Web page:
By Beth Bernstein
Did you know that two style icons, Jackie Kennedy and the Duchess of Windsor, both reset their engagement rings? The First Lady added more diamonds and the Duchess of Windsor went for a more current shank than her original one. Although they both had emerald engagement rings, these legendary women proved that change can be for the better when it comes to your ring, diamonds or other precious gems.
Although a ring change can be rejuvenating for any happily married woman, it’s especially uplifting after a break-up, separation, or a divorce. Why not go for a little makeover—either to your favorite jewelry store or to a designer whose aesthetic you admire. You can keep the keep the stone and upgrade the setting or, better yet, sell your diamond and start fresh.
Here are some ideas for a new diamond that will transform the style of your ring and some suggestions should you love your original stone cut but want to go bigger or bolder in an entirely new style:
Trade Up to a Cushion Cut
Maybe your engagement ring of 10 years ago was inspired by Edwardian style with a round European cut diamond, engraving work and millegrain in a platinum setting. But today you love a cushion cut and want a ring to reflect who you are now—less encumbered, more lightweight and warm, attracted to the glow and character of gold. May we recommend this Penny Preville diamond halo ring with melee diamonds on the shank? This ring will allow you to shine like you should.
Go Delicate with a Rose Cut
If you have a traditional diamond in a cathedral setting that rises high off the finger and you long for something that’s lower profile with more individuality, you should consider a rose cut diamond in a ring that evokes earlier times, yet shows a mix of vintage and modern details. Trade up your plain round diamond ring for this style by Sofia Kaman with a pear-shape rose cut. It is a mix of intricate gold work and diamonds surrounding it in a matte finish. It is the type of ring that will never go out of style and can be an heirloom for the next generation.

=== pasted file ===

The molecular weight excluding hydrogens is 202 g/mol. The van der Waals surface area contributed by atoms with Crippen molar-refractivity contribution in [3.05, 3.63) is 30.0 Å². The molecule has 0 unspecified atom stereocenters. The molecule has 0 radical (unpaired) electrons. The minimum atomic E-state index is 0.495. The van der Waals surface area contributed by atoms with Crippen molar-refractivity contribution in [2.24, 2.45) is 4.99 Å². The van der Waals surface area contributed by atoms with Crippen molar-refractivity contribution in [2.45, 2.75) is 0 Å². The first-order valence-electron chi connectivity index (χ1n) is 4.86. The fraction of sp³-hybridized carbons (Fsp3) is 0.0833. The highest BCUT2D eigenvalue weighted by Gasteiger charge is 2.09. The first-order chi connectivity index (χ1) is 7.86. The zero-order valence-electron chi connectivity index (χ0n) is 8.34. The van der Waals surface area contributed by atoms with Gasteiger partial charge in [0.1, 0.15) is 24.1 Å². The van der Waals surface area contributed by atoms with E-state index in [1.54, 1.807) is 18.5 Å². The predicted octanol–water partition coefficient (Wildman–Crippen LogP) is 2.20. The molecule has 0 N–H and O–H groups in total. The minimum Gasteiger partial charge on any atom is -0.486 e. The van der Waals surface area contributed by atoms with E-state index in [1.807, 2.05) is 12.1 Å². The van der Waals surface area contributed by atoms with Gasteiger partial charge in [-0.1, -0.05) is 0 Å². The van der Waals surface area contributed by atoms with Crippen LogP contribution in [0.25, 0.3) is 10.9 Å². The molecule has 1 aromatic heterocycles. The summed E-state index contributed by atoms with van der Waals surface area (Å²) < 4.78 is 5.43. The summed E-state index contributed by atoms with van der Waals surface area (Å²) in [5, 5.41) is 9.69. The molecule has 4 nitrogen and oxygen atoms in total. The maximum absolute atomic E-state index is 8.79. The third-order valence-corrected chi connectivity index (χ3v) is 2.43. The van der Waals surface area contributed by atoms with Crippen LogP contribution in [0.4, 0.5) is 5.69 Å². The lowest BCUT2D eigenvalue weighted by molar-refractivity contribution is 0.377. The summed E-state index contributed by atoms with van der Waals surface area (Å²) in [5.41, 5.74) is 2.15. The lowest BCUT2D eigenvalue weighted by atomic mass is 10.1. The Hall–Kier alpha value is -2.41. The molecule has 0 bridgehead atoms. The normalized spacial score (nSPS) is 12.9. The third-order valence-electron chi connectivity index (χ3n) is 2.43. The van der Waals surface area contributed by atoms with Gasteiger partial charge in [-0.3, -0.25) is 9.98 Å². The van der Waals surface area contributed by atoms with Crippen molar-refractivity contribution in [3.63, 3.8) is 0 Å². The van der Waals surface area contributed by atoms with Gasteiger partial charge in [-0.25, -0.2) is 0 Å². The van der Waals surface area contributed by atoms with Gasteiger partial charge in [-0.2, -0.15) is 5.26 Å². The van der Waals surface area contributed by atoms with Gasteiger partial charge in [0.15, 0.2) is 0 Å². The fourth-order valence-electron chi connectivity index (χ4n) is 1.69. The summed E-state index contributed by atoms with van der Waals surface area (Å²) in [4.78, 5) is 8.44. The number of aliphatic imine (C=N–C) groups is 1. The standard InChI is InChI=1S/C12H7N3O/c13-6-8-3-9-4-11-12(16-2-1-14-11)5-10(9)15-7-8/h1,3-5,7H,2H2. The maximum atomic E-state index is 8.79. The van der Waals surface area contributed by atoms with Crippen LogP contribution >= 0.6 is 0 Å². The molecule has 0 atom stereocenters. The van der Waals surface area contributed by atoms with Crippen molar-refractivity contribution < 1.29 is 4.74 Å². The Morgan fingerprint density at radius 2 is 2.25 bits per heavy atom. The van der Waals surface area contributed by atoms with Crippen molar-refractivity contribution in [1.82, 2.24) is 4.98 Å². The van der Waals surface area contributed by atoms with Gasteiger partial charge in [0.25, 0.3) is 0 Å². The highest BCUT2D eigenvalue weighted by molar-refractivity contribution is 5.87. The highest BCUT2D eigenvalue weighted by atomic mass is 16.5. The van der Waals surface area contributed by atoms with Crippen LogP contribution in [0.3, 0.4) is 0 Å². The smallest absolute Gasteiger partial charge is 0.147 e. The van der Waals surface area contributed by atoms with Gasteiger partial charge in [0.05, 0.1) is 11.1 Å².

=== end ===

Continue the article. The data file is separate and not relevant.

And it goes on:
Supersize Your Round
If you want to keep your round diamond brilliant cut but would like a bigger stone and more extravagant setting than your classic prongs, there are many rings to choose from which you will only have to go slightly larger on the central diamond. For this type of look we recommend Erica Courtney’s ring of prong set halo of melee diamonds surrounded by a cluster of bezel set diamonds, with a diamond shank. This offers a much larger look, yet your desire to stay brilliant will sparkle brightly.
Beth Bernstein is the author of If These Jewels Could Talk: The Legends behind Celebrity Gems, Jewelry’s Shining Stars and My Charmed Life. Beth is also a journalist whose articles have appeared in The Jewellery Editor, Four Seasons Magazine, Accent, InDesign, Departures, Elite Traveler, Lustre, and The Huffington Post.